Voting down-ballot in Minnesota


Minnesota Congressional districts from Wikipedia

Down-ballot races make a huge difference in post-election life, which is to say, in all of our lives, every day of every year. These are the people who make the laws (U.S. and state legislators), who preside over the justice system (district, appellate and supreme court judges), and who run the schools. Down-ballot voting this year also includes referendums on a Minnesota constitutional amendment and on a Minneapolis school tax levy.

Nationally, down-ballot races will determine what kind of Congress we have for the next two years. Will we have a Senate that goes along with Senator John McCain’s threat to vote down every single Supreme Court nominee from Hillary Clinton, regardless of who they are or whether they are qualified? Will we have a continuing Republican majority in the House of Representatives that stops every progressive piece of legislation and spends all its time on repetitive and unproductive “investigative” hearings? Or will we have a Congress that actually cares about governing the country?

According to FiveThirtyEight, Democrats have a good chance of winning control of the Senate, where Republicans currently hold 54 of 100 seats. FiveThirtyEight isn’t making predictions on the outcome in the House of Representatives, where Republicans currently have 247 of 435 seats. In my opinion, this is a year when anything could happen – even Democrats taking back control of both houses – though I’m not making any predictions or bets.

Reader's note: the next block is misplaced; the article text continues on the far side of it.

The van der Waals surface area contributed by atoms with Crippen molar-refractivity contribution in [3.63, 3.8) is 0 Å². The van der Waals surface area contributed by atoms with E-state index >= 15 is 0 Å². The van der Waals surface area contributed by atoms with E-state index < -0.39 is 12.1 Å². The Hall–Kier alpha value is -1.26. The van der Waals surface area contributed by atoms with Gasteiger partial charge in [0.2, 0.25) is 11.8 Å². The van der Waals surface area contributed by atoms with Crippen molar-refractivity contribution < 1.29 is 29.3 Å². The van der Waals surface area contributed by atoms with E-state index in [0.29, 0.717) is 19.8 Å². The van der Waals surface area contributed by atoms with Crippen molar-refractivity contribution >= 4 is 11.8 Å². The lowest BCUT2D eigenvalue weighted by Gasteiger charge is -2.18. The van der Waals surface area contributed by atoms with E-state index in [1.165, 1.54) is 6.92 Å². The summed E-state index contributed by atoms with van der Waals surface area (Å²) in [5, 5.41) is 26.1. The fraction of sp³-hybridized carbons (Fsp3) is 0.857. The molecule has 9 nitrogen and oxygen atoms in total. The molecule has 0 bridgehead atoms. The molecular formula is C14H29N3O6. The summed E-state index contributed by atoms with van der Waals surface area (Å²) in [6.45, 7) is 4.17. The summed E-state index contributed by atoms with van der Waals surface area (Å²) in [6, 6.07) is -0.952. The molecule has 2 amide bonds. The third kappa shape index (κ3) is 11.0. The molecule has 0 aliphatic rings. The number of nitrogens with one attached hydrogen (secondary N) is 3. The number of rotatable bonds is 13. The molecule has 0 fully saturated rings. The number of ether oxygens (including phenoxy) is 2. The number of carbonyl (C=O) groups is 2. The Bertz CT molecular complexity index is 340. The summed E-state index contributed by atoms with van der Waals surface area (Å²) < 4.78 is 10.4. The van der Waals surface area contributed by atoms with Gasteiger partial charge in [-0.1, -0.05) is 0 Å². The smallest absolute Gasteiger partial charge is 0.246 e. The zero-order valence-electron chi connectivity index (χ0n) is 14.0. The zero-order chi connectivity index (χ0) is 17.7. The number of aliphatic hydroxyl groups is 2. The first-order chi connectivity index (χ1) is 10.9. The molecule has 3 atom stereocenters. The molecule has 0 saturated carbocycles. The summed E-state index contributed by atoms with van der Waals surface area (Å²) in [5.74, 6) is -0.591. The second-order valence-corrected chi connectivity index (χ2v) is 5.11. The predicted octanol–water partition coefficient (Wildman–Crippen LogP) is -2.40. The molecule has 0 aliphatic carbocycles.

In Minnesota, neither U.S. Senate seat is on the ballot this year. Three of Minnesota’s seven House seats could be in play. In the Second District of southern and western suburbs, Republican John Kline is retiring, and there’s a major slugfest between DFL-endorsed Angie Craig and Republican Jason Lewis. Lewis is a decidedly nasty former shock jock – this is one Republican district that could flip to the DFL column this year.

In the Third District, mostly western suburbs, Republican incumbent Erik Paulsen is running against DFLer Terri Bonoff. Paulsen is now trying to distance himself from Trump, but it’s not clear whether that will help or hurt him with his party’s base. He’s had four terms in Congress, but Teri Bonoff, who represents a significant part of the district in the Minnesota Senate, is a strong candidate.

In the Eighth District, which covers about the northeast third of the state, including Duluth and the Iron Range, DFL incumbent Rick Nolan is facing a second challenge by Republican Stewart Mills. Nolan beat Mills two years ago and seems the likely winner this time, but in an anything-can-happen year, he’s running hard. And Mills is running some of the nastiest advertising I’ve seen anywhere.

Then there are the Minnesota legislative races. All 67 Minnesota Senate seats and all 134 seats in the House of Representatives are on the ballot this fall. The DFL holds a 38-seat majority in the Senate now, while Republicans have a 73-seat majority in the House. That has led to gridlock, time after time. I’m not going to try a race-by-race analysis of all of the Minnesota legislative districts, but I recommend Sally Jo Sorenson over at Bluestem Prairie and Naomi Kritzer at Will Write Tell Stories for Food. (If you have any recommendations, please add them in the comments.)

I’ve posted my specific recommendations for St. Paul and Minneapolis voting here.

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One response to “Voting down-ballot in Minnesota

  1. Pingback: Down-ballot: My picks in St. Paul and Minneapolis | News Day

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